Category Archives: Discrimination

From Policy to Action: Addressing Racial and Ethnic Disparities at the Ground-Level

Source: January Angeles and Stephen A. Somers, Center for Health Care Strategies, Issue Brief, August 2007

Despite improvements in the overall health status of Americans, minorities continue to lag behind whites in health status and access to care. Since the 2002 release of the Institute of Medicine report, Unequal Treatment: Confronting Racial and Ethnic Disparities in Health Care (purchase required), a significant amount of analytic work has enhanced our understanding of the scope and causes of disparities in health and health care. It is now time to move beyond documenting disparities and to focus our efforts on actionable steps to eliminate them.

A comprehensive, multi-stakeholder strategy is needed to reduce racial and ethnic disparities in health care delivery. Progress in this area requires the engagement of the entire health care stakeholder community — purchasers, managed care organizations, providers, consumers, and community- based organizations. This brief outlines innovative, practical strategies that states and Medicaid managed care organizations nationally are implementing to address documented gaps in care.

EEOC Releases Guidance on “Caregiver” Discrimination

Source: Maureen Minehan, Employment Alert, Vol. 24, no. 15, July 19, 2007

New guidance from the Equal Employment Opportunity Commission (EEOC) means employers must be extra cautious when it comes to employees with care giving responsibilities. While no federal law specifically bans discrimination against caregivers, the EEOC says Title VII of the Civil Rights Act and the Americans with Disabilities Act (ADA) extend protections to individuals caring for children, parents and others.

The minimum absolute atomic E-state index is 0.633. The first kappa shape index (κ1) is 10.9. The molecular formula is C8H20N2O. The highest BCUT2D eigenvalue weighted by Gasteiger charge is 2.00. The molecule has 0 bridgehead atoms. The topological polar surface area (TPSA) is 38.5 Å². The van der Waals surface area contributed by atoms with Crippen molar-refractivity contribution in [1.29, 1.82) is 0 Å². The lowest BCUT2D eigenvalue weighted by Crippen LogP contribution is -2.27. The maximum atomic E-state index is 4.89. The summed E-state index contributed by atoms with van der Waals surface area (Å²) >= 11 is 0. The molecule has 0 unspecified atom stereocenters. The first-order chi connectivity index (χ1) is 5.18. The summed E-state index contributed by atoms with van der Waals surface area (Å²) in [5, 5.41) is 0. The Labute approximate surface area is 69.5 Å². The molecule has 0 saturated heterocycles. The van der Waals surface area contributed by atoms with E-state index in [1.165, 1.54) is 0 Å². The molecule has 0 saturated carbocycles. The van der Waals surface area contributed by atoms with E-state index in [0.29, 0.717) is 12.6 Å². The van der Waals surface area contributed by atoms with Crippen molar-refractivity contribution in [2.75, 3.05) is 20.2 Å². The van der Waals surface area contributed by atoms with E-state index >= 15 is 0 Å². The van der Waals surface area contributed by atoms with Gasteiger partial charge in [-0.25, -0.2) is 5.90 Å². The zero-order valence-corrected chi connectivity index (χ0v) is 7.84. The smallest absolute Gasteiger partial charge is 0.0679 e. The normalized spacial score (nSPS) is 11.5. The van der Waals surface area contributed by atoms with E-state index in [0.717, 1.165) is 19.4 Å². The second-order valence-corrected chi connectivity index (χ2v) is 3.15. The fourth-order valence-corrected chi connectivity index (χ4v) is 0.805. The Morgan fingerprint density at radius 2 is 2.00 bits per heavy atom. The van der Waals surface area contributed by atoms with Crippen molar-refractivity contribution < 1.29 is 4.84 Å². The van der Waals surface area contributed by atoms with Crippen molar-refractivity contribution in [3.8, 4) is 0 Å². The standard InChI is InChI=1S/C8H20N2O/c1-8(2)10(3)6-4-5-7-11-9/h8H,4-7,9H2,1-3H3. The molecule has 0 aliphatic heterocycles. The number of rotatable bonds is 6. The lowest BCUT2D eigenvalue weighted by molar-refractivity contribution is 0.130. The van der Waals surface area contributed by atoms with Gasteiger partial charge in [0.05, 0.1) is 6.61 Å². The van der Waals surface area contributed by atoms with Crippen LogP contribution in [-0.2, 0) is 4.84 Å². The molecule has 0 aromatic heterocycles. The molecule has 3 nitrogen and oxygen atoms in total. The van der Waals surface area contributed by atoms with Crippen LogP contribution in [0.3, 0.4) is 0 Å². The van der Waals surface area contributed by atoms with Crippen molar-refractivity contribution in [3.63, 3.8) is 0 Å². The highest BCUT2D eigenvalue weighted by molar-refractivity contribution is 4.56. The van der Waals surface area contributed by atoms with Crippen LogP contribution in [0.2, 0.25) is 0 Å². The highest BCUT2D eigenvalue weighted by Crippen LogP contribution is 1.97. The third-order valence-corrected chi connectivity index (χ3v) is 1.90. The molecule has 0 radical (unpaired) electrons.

Bias in the Workplace: Consistent Evidence of Sexual Orientation and Gender Identity Discrimination

Source: M.V. Lee Badgett, Holning Lau, Brad Sears, Deborah Ho, The Williams Institute, UCLA School of Law, June 2007

This report reviews more than 50 studies over the last decade and demonstrates a disturbing and consistent pattern: sexual orientation-based and gender identity discrimination is a common occurrence in many workplaces across the country. Surveys of GLBT individuals, studies of the sexual orientation earnings gap, and controlled experiments all provide evidence of discriminatory treatment.

Annual Report on the Federal Work Force: Fiscal Year 2006

Source: U.S. Equal Employment Opportunity Commission, Annual Report on the Federal Work Force, Fiscal Year 2006

From press release:
Naomi C. Earp, Chair of the U.S. Equal Employment Opportunity Commission (EEOC), today released the Annual Report on the Federal Work Force for Fiscal Year (FY) 2006, covering October 2005 through September 2006. The comprehensive report, which informs and advises the President and the U.S. Congress on the state of equal employment opportunity (EEO) government-wide, is available on the agency’s web site.

The 58-page annual report follows the structure of the requirements set forth in the EEOC’s Management Directive (MD)-715 and includes practical tips for improving EEO performance. Data in the report are presented both in individual agency profiles and in government-wide aggregate form. MD-715, which became effective in October 2003, is an extensive guidance document for federal agencies promoting EEO principles and best practices.

The report shows that in FY 2006, federal employees and applicants filed 16,723 complaints alleging employment discrimination on the basis of race, color, sex, national origin, religion, age, disability and reprisal – down seven percent from just over 18,000 complaints in FY 2005 and nearly 20,000 complaints in prior years.
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The Supreme Court Rulings in Grutter v.Bollinger and Gratz v.Bollinger: The Brave New World of Affirmative Action in the 21st Century